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Florida 4-H Forest Ecology

Florida 4-H Forest Ecology

Yellow Jessamine

Gelsemium sempervirens
Family: Gelsemiaceae

Natural History

Yellow jessamine
Tubular flowers of yellow jessamine in early spring
Photo credit: Mary Keim (Flickr ID Mary Keim).
Used under a Creative Commons license. Creative Commons Attribution-Noncommercial-Share Alike 2.0 Generic License

Yellow jessamine is a climbing vine that is native to the southeastern United States. It is known by several names, including Carolina jessamine, poor man's rope, or yellow jasmin. It has also been known as "The Pride of Augusta," because it is found abundantly near Augusta, Georgia. Yellow jessamine is the state flower of South Carolina and it appears on that state's quarter along with the Carolina wren and the cabbage palmetto.

Yellow jessamine is particularly noticeable because it has showy, yellow flowers that appear in late winter or early spring when few other plants are in bloom. In some strains of the plant, the flowers are very fragrant and send a sweet, prevailing scent through the wintery woods.

From a distance, this plant can be easily confused with the invasive, non-native cat's-claw vine (Dolichandra unguis-cati), which climbs trees in similar habitats and also produces a similar display of bright yellow flowers. Both vines have opposite leaves, but the leaves of cat's-claw vine are compound, while the leaves of yellow jessamine are simple. In addition, cat's-claw vine blooms later in the springtime after yellow jessamine flowers have already disappeared. It is not likely that both vines would ever be in bloom in the same place at the same time.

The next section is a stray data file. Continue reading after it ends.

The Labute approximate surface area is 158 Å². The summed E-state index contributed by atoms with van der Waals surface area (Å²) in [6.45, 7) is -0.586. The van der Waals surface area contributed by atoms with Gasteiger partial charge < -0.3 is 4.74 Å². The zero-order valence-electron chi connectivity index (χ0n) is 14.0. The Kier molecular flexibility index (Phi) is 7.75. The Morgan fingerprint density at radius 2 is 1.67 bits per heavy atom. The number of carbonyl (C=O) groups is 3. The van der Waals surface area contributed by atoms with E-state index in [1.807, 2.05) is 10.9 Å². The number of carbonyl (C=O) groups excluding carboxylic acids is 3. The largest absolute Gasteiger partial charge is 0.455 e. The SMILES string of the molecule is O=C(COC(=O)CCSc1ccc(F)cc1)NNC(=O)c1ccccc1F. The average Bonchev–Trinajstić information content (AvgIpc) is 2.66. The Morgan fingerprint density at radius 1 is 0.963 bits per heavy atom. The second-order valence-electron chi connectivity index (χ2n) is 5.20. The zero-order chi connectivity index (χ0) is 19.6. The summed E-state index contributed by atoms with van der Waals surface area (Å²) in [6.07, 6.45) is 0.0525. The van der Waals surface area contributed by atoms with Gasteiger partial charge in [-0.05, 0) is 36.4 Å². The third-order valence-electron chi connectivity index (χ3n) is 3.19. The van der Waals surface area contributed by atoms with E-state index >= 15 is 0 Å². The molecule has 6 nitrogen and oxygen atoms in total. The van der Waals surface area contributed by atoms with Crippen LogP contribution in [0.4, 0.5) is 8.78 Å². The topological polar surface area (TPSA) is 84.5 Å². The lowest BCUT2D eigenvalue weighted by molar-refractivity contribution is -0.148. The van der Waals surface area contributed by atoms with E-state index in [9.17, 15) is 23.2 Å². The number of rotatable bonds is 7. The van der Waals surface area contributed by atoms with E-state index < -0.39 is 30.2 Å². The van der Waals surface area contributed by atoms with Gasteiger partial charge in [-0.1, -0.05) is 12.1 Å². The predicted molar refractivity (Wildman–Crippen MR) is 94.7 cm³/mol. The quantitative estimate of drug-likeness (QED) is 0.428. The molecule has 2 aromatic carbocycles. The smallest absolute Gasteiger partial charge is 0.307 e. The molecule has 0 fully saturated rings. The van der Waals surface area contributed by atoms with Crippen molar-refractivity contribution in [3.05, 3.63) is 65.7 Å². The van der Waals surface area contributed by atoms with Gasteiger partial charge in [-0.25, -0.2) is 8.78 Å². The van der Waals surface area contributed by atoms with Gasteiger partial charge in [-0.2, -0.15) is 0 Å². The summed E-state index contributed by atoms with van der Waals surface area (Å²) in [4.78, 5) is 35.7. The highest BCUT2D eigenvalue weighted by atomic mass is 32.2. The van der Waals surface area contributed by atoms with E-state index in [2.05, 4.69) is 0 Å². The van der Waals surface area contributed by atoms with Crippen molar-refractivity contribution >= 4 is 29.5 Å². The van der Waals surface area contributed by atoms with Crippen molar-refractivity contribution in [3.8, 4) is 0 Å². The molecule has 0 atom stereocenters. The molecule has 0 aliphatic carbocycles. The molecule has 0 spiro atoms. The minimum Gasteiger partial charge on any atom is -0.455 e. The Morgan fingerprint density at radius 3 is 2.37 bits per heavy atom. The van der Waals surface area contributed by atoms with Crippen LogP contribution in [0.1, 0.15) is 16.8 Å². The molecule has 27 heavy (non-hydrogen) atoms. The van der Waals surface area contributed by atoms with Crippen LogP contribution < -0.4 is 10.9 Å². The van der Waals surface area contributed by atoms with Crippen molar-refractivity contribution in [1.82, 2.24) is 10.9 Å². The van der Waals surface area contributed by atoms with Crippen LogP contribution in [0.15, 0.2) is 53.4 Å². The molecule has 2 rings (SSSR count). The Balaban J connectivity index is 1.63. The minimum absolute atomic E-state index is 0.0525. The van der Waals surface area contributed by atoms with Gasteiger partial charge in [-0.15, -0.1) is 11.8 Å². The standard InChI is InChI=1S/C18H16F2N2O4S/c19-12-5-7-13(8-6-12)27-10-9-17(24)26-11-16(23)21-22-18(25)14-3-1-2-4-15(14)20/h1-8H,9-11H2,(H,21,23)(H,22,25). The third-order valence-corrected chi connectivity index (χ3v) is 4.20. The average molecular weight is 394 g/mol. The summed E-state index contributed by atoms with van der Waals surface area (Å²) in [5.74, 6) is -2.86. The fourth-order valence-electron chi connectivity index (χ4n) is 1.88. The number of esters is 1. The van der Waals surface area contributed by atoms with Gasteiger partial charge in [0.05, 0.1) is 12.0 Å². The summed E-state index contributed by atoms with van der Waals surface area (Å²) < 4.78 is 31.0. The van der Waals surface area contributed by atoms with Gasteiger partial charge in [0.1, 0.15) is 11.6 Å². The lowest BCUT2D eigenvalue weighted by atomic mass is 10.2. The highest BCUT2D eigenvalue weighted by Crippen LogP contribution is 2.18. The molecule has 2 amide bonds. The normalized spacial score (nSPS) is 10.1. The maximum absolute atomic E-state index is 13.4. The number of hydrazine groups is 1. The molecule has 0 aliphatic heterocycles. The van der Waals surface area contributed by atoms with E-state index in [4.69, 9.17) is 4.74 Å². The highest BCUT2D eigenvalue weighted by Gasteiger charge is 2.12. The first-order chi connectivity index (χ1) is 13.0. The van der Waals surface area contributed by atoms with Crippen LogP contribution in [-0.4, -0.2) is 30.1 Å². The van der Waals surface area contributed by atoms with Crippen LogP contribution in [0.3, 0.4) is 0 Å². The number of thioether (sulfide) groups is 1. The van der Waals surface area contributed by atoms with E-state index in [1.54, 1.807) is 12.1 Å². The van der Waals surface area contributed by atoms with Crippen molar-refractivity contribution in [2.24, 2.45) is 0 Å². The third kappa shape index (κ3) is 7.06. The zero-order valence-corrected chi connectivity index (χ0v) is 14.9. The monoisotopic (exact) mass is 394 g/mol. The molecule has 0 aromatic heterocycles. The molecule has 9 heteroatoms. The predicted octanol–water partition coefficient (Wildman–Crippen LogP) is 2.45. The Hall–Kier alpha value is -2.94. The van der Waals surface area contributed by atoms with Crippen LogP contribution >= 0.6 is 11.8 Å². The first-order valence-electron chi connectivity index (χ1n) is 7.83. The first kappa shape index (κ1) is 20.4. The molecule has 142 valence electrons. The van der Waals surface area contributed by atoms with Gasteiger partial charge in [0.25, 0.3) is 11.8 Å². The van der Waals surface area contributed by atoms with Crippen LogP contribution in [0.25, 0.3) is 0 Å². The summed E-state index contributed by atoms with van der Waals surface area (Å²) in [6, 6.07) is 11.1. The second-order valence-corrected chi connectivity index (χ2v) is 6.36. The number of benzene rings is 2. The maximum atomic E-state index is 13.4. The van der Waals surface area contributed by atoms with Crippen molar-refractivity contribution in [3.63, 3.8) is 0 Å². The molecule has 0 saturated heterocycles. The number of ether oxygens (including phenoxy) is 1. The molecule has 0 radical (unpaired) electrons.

Jessamine is easy to grow and is used as a landscape plant. It is often seen vining around mailboxes with its wiry stems and attractive blossoms. It can be cultivated in full sun to grow fuller, denser plants and is frequently used as a ground cover or a trellis decoration.

Yellow jessamine has been used by herbalists to treat eye ailments and as natural, perfumed hair oil. The essential oils of the plant are extracted for use in the perfume industry, since the pleasant odor is difficult to reproduce synthetically.

All parts of this plant are extremely poisonous, especially to livestock, if eaten; however, the bright yellow spring blossoms are a source of nectar for butterflies and deer often browse on the vegetation for food and fiber.

Jessamine is common in the coastal plains and Piedmont regions from Virginia to South Florida and west to Arkansas and Texas.

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